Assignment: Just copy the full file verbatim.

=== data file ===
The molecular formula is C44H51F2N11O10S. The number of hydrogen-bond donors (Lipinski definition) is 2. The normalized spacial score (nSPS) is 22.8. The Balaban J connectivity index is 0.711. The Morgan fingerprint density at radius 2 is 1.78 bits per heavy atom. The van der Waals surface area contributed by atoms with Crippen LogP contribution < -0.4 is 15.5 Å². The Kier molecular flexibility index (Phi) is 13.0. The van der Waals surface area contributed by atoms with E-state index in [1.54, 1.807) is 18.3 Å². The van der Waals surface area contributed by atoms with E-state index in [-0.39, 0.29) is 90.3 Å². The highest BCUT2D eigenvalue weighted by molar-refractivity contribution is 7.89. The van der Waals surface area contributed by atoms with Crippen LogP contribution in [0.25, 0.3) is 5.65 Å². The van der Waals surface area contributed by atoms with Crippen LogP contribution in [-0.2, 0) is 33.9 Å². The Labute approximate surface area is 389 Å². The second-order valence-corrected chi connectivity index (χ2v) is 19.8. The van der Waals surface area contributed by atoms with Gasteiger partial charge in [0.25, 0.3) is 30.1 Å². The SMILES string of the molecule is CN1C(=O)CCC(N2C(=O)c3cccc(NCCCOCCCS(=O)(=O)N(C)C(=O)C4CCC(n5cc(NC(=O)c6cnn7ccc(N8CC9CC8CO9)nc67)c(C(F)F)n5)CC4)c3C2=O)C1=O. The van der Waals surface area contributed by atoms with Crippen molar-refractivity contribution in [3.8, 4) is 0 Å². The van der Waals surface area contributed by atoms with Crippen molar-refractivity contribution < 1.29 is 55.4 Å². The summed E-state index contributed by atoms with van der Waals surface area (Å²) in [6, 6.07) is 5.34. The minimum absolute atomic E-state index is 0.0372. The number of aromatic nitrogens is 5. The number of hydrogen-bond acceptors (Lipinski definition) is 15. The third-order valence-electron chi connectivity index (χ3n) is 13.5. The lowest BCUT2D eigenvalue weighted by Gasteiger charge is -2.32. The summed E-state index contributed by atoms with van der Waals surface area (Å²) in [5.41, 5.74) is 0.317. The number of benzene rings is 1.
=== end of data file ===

The molecular formula is C44H51F2N11O10S. The number of hydrogen-bond donors (Lipinski definition) is 2. The normalized spacial score (nSPS) is 22.8. The Balaban J connectivity index is 0.711. The Morgan fingerprint density at radius 2 is 1.78 bits per heavy atom. The van der Waals surface area contributed by atoms with Crippen LogP contribution < -0.4 is 15.5 Å². The Kier molecular flexibility index (Phi) is 13.0. The van der Waals surface area contributed by atoms with E-state index in [1.54, 1.807) is 18.3 Å². The van der Waals surface area contributed by atoms with E-state index in [-0.39, 0.29) is 90.3 Å². The highest BCUT2D eigenvalue weighted by molar-refractivity contribution is 7.89. The van der Waals surface area contributed by atoms with Crippen LogP contribution in [0.25, 0.3) is 5.65 Å². The van der Waals surface area contributed by atoms with Crippen LogP contribution in [-0.2, 0) is 33.9 Å². The Labute approximate surface area is 389 Å². The second-order valence-corrected chi connectivity index (χ2v) is 19.8. The van der Waals surface area contributed by atoms with Gasteiger partial charge in [0.25, 0.3) is 30.1 Å². The SMILES string of the molecule is CN1C(=O)CCC(N2C(=O)c3cccc(NCCCOCCCS(=O)(=O)N(C)C(=O)C4CCC(n5cc(NC(=O)c6cnn7ccc(N8CC9CC8CO9)nc67)c(C(F)F)n5)CC4)c3C2=O)C1=O. The van der Waals surface area contributed by atoms with Crippen molar-refractivity contribution in [3.8, 4) is 0 Å². The van der Waals surface area contributed by atoms with Crippen molar-refractivity contribution < 1.29 is 55.4 Å². The summed E-state index contributed by atoms with van der Waals surface area (Å²) in [6, 6.07) is 5.34. The minimum absolute atomic E-state index is 0.0372. The number of aromatic nitrogens is 5. The number of hydrogen-bond acceptors (Lipinski definition) is 15. The third-order valence-electron chi connectivity index (χ3n) is 13.5. The lowest BCUT2D eigenvalue weighted by Gasteiger charge is -2.32. The summed E-state index contributed by atoms with van der Waals surface area (Å²) in [5.41, 5.74) is 0.317. The number of benzene rings is 1.